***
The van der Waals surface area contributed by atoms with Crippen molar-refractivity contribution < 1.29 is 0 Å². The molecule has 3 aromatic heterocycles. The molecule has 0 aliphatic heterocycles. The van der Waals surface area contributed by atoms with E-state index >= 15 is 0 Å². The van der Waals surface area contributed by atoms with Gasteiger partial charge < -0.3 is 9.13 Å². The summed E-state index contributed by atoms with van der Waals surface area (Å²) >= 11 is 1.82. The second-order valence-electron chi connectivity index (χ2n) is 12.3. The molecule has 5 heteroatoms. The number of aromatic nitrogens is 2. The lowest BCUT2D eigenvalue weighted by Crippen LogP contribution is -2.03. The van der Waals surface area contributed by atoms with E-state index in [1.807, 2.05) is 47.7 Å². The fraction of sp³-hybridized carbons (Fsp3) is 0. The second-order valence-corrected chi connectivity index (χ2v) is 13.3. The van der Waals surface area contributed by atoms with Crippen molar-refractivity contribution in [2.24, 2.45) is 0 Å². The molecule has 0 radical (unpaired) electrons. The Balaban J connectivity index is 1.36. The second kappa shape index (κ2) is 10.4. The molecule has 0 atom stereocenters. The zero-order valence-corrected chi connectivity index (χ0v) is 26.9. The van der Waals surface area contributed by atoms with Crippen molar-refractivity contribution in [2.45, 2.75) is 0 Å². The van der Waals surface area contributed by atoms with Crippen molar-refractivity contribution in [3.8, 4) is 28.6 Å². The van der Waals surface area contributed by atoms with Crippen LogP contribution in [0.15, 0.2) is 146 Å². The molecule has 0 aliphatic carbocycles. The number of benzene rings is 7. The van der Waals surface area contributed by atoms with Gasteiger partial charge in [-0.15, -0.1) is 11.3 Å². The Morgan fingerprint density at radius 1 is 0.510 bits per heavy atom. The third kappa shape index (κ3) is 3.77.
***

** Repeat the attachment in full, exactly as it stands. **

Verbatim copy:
The van der Waals surface area contributed by atoms with Crippen molar-refractivity contribution < 1.29 is 0 Å². The molecule has 3 aromatic heterocycles. The molecule has 0 aliphatic heterocycles. The van der Waals surface area contributed by atoms with E-state index >= 15 is 0 Å². The van der Waals surface area contributed by atoms with Gasteiger partial charge < -0.3 is 9.13 Å². The summed E-state index contributed by atoms with van der Waals surface area (Å²) >= 11 is 1.82. The second-order valence-electron chi connectivity index (χ2n) is 12.3. The molecule has 5 heteroatoms. The number of aromatic nitrogens is 2. The lowest BCUT2D eigenvalue weighted by Crippen LogP contribution is -2.03. The van der Waals surface area contributed by atoms with E-state index in [1.807, 2.05) is 47.7 Å². The fraction of sp³-hybridized carbons (Fsp3) is 0. The second-order valence-corrected chi connectivity index (χ2v) is 13.3. The van der Waals surface area contributed by atoms with Crippen molar-refractivity contribution in [2.24, 2.45) is 0 Å². The molecule has 0 radical (unpaired) electrons. The Balaban J connectivity index is 1.36. The second kappa shape index (κ2) is 10.4. The molecule has 0 atom stereocenters. The zero-order valence-corrected chi connectivity index (χ0v) is 26.9. The van der Waals surface area contributed by atoms with Crippen molar-refractivity contribution in [2.45, 2.75) is 0 Å². The van der Waals surface area contributed by atoms with Crippen molar-refractivity contribution in [3.8, 4) is 28.6 Å². The van der Waals surface area contributed by atoms with Crippen LogP contribution in [0.15, 0.2) is 146 Å². The molecule has 0 aliphatic carbocycles. The number of benzene rings is 7. The van der Waals surface area contributed by atoms with Gasteiger partial charge in [-0.15, -0.1) is 11.3 Å². The Morgan fingerprint density at radius 1 is 0.510 bits per heavy atom. The third kappa shape index (κ3) is 3.77.